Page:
David Bourget (Western Ontario)
David Chalmers (ANU, NYU)
Rafael De Clercq
Ezio Di Nucci
Jack Alan Reynolds
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Developing World Bioethics 11 (2):75-81 (2011)
Debates about justice in international clinical research problematically conflate two quite different forms of obligation. International research ethics guidelines were intended to describe how to conduct biomedical research in a just manner at the micro or clinical level (within the researcher-participant interaction) but have come to include requirements that are clearly intended to promote justice at the global level. Ethicists have also made a variety of claims regarding what international research should contribute to global justice. This paper argues that the conflation of debates about justice at the micro and macro-levels has not only resulted in the placement of obligations upon the wrong actors but has also served to exclude relevant actors from the ethical picture. Suggestions for who should properly bear macro-level obligations of justice in international clinical research are offered. The paper further contends that, unlike researchers who violate informed consent requirements, no similar type of accountability exists for obligations of global justice, even for those obligation-bearers (incorrectly) identified by current ethics guidelines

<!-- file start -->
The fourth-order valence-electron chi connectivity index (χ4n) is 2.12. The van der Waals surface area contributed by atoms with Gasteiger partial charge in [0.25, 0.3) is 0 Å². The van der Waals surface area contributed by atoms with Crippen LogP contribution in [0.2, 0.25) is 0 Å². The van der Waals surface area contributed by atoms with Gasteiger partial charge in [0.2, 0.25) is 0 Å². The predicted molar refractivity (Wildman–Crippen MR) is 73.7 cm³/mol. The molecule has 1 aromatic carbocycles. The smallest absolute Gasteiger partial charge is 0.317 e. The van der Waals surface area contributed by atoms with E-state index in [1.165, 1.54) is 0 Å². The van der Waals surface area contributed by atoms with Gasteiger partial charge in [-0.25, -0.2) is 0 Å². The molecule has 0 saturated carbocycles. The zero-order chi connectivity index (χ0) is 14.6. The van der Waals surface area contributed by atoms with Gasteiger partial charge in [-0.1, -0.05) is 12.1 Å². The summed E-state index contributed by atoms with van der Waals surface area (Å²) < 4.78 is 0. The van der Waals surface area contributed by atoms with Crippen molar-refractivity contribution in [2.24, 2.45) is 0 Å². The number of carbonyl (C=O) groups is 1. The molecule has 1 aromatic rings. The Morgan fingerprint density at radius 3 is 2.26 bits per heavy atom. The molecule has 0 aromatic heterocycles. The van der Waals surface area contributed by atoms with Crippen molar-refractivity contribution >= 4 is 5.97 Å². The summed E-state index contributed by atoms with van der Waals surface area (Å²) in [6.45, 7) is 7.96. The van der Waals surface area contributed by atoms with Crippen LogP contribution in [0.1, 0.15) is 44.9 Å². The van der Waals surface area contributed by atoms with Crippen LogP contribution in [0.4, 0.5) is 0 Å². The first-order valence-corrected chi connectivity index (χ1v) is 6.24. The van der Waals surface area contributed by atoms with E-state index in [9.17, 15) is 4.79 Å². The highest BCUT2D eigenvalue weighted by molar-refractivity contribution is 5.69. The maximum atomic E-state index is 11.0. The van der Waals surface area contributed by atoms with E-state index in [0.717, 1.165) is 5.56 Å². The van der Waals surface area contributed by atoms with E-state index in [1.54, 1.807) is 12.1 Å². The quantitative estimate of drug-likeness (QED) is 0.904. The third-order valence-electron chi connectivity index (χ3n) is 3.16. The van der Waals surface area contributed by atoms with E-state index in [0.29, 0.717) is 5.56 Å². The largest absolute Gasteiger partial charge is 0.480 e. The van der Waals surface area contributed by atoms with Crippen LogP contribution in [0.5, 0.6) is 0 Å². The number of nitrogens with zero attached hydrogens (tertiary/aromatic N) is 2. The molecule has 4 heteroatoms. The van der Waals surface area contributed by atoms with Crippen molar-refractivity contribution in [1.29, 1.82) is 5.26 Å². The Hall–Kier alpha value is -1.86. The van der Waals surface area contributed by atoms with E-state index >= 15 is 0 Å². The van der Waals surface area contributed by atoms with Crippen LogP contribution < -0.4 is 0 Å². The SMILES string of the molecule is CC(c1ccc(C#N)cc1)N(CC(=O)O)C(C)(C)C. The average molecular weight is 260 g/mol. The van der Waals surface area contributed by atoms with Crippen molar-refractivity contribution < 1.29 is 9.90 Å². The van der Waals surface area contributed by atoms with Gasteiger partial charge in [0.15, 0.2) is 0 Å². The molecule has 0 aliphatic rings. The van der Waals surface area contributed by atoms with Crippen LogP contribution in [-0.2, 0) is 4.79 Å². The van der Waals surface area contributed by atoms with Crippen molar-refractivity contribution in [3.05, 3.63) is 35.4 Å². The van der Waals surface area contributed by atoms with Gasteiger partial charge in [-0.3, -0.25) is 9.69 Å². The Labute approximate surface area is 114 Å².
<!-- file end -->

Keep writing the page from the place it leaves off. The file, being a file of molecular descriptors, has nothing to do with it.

|Keywords||research ethics clinical trials global health justice|
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Danielle M. Wenner (2015). The Social Value of Knowledge and International Clinical Research. Developing World Bioethics 15 (2):76-84.
Olga Zvonareva, Nora Engel, Eleanor Ross, Ron Berghmans, Ames Dhai & Anja Krumeich (2015). Engaging Diverse Social and Cultural Worlds: Perspectives on Benefits in International Clinical Research From South African Communities. Developing World Bioethics 15 (1):8-17.
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